SS: In history, when societies get into crisis, you sometimes see great people emerge as leaders that you might not have expected. For example, in the Great Depression we have FDR. Then on the other hand you can look at Weimar Germany, where they elected Adolf Hitler. Crisis will certainly bring out something different in us. What do you think it might be?
RH: In the U.S. I'm sad to say, the deep leadership, not the people we elect but the people who are actually making the decisions, are aware of the general trend of events. They see the American standard of living cannot be supported. Rather than informing the American people of this and asking for a national consensus based on a shared willingness to cooperatively reduce living standards, what they're doing is to quietly put in place the mechanisms for an authoritarian regime. When the time comes they will enforce that on the American people. How that will come about, when, I don't know.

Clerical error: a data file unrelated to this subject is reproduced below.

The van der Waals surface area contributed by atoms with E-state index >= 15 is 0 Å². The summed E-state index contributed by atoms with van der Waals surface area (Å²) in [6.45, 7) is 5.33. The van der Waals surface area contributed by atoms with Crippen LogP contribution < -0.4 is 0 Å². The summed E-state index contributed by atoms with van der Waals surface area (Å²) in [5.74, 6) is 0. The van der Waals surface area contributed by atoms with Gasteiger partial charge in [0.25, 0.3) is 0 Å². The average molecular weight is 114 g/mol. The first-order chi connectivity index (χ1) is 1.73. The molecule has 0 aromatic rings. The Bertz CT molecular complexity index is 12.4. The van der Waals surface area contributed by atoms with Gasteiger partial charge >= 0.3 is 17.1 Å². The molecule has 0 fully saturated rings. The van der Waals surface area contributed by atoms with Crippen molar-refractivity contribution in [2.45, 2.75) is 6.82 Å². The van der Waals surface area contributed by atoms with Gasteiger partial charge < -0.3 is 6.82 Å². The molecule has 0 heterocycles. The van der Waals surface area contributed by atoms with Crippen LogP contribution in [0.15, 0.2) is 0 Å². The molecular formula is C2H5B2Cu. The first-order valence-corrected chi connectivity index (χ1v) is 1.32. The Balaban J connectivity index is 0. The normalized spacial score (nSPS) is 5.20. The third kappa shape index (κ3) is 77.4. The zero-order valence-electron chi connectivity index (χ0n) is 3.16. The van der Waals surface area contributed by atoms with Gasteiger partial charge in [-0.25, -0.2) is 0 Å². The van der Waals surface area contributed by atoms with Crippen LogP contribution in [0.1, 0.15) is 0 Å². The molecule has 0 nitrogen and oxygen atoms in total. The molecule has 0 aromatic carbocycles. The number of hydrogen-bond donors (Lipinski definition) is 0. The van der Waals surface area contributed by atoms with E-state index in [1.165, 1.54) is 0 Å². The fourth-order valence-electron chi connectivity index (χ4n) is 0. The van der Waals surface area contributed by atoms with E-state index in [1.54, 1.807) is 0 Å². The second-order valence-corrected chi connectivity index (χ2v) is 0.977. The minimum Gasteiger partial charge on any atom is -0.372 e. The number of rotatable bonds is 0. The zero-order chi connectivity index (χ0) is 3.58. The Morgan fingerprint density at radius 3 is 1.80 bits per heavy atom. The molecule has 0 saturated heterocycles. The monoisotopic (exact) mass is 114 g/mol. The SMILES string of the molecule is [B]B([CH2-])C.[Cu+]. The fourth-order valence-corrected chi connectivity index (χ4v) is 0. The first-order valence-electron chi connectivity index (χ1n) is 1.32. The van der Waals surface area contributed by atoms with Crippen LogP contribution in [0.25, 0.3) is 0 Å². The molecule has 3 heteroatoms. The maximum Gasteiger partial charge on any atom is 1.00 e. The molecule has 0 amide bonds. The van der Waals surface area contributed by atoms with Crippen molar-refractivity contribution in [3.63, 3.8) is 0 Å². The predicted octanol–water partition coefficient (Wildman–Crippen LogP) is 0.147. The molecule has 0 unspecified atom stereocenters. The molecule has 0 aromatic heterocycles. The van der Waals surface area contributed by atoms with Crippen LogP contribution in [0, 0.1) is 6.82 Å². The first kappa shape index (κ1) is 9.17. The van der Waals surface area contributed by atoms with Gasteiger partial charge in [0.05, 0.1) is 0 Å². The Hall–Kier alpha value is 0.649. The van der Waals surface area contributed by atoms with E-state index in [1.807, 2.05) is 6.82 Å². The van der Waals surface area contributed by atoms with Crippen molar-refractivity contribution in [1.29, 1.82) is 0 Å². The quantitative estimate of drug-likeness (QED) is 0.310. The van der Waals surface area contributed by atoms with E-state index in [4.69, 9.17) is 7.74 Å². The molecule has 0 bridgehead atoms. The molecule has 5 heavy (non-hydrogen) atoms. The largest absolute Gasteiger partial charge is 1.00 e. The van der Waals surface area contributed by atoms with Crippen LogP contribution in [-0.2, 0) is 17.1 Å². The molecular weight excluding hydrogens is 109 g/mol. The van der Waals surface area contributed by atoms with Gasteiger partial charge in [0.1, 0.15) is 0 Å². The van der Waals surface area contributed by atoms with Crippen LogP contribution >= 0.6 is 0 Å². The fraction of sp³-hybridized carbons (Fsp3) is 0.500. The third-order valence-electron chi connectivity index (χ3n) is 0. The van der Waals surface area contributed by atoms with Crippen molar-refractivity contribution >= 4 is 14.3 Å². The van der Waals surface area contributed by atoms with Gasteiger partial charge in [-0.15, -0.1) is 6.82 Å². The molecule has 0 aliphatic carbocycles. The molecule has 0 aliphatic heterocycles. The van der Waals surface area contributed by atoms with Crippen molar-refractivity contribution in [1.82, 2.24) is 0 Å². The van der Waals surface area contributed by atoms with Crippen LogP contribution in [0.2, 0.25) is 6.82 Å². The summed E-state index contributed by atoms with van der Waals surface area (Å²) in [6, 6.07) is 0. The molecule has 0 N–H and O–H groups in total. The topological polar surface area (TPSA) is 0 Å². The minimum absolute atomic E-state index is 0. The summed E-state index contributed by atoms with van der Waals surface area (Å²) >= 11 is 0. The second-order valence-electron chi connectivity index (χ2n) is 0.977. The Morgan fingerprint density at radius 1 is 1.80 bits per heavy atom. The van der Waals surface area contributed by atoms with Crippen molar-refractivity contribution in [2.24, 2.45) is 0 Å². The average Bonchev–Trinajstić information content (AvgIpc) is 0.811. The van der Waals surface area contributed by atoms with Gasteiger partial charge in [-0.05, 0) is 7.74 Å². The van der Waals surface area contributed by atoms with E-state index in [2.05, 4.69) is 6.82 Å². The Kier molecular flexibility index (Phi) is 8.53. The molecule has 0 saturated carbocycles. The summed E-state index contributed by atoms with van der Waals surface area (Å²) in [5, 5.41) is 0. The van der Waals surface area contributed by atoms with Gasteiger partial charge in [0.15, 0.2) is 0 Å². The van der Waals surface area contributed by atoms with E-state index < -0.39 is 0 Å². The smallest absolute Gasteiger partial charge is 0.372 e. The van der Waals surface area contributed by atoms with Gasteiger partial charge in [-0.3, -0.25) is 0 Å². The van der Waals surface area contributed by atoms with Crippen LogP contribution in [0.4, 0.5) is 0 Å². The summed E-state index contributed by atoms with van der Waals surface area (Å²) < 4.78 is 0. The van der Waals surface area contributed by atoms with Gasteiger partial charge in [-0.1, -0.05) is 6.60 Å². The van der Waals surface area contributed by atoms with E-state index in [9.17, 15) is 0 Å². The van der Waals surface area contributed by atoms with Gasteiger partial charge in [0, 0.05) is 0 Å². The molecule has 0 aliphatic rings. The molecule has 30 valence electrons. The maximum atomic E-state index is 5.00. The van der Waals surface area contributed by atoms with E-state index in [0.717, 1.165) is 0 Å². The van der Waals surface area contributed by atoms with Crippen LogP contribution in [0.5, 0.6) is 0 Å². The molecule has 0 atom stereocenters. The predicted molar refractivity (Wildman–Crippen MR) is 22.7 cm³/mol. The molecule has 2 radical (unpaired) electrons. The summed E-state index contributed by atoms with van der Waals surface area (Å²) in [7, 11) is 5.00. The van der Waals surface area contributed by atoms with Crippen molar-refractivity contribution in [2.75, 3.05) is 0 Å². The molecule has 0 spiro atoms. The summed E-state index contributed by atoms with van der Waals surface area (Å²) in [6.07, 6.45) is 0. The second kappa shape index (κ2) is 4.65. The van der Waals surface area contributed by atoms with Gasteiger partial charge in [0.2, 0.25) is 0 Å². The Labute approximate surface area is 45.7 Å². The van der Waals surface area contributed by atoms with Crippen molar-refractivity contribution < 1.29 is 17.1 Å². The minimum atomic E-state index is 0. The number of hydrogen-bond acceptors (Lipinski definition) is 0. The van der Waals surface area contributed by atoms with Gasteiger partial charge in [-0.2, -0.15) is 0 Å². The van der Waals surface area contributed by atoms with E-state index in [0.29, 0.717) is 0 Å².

(30 September 2005)
Sustainability of Supply?
Jeroen van der Veer, Royal Dutch Shell via peakoil.com
Speech by Shell's CEO describes the challenges and remaining opportunities Shell sees for worldwide hydrocarbons (conventional and unconventional). I found two things interesting: 1) Despite an upbeat tone, title of speech contains the prominent question mark; 2) The admission (as with Chevron) that the era of cheap oil is over (buried in second-to-last paragraph):
We can continue to meet our growing demand for energy. However, developing future energy resources is becoming more challenging and more expensive. That means that stable investment conditions will be needed to secure funding to develop those resources. It also means the energy industry will need to continue to develop and deploy new technology and good project management. In particular, it will need to ensure that it recruits and retains the people with the skills and expertise to meet those demands. The industry will also need to look at sustainability in the broader sense, exploring ways to tackle the carbon problem as well as developing renewable forms of energy. All these present challenges to the energy industry but also provide the opportunity for it to play its part in driving continuing progress in our world.